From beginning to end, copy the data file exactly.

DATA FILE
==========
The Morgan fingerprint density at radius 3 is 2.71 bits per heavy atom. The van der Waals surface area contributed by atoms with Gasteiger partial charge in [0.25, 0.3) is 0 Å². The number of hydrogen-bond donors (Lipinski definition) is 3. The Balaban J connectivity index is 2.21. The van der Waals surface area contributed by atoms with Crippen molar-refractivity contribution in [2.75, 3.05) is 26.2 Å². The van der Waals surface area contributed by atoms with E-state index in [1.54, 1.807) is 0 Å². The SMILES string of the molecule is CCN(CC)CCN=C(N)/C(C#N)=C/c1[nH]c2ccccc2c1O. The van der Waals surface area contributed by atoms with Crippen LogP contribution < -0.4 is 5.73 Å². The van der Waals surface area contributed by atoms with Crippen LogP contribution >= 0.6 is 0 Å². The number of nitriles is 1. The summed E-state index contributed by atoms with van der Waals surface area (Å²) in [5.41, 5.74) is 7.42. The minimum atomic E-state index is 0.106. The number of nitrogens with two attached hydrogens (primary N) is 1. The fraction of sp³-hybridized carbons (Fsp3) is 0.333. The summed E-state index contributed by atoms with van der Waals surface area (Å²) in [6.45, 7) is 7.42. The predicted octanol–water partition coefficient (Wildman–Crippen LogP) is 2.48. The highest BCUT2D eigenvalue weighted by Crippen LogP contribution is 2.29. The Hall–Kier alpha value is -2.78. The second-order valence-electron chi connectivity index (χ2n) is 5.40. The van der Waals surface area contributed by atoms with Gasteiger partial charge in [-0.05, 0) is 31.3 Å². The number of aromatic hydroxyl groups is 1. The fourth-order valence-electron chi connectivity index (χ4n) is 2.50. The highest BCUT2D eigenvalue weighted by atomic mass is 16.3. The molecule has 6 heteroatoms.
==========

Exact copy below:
The Morgan fingerprint density at radius 3 is 2.71 bits per heavy atom. The van der Waals surface area contributed by atoms with Gasteiger partial charge in [0.25, 0.3) is 0 Å². The number of hydrogen-bond donors (Lipinski definition) is 3. The Balaban J connectivity index is 2.21. The van der Waals surface area contributed by atoms with Crippen molar-refractivity contribution in [2.75, 3.05) is 26.2 Å². The van der Waals surface area contributed by atoms with E-state index in [1.54, 1.807) is 0 Å². The SMILES string of the molecule is CCN(CC)CCN=C(N)/C(C#N)=C/c1[nH]c2ccccc2c1O. The van der Waals surface area contributed by atoms with Crippen LogP contribution < -0.4 is 5.73 Å². The van der Waals surface area contributed by atoms with Crippen LogP contribution >= 0.6 is 0 Å². The number of nitriles is 1. The summed E-state index contributed by atoms with van der Waals surface area (Å²) in [5.41, 5.74) is 7.42. The minimum atomic E-state index is 0.106. The number of nitrogens with two attached hydrogens (primary N) is 1. The fraction of sp³-hybridized carbons (Fsp3) is 0.333. The summed E-state index contributed by atoms with van der Waals surface area (Å²) in [6.45, 7) is 7.42. The predicted octanol–water partition coefficient (Wildman–Crippen LogP) is 2.48. The highest BCUT2D eigenvalue weighted by Crippen LogP contribution is 2.29. The Hall–Kier alpha value is -2.78. The second-order valence-electron chi connectivity index (χ2n) is 5.40. The van der Waals surface area contributed by atoms with Gasteiger partial charge in [-0.05, 0) is 31.3 Å². The number of aromatic hydroxyl groups is 1. The fourth-order valence-electron chi connectivity index (χ4n) is 2.50. The highest BCUT2D eigenvalue weighted by atomic mass is 16.3. The molecule has 6 heteroatoms.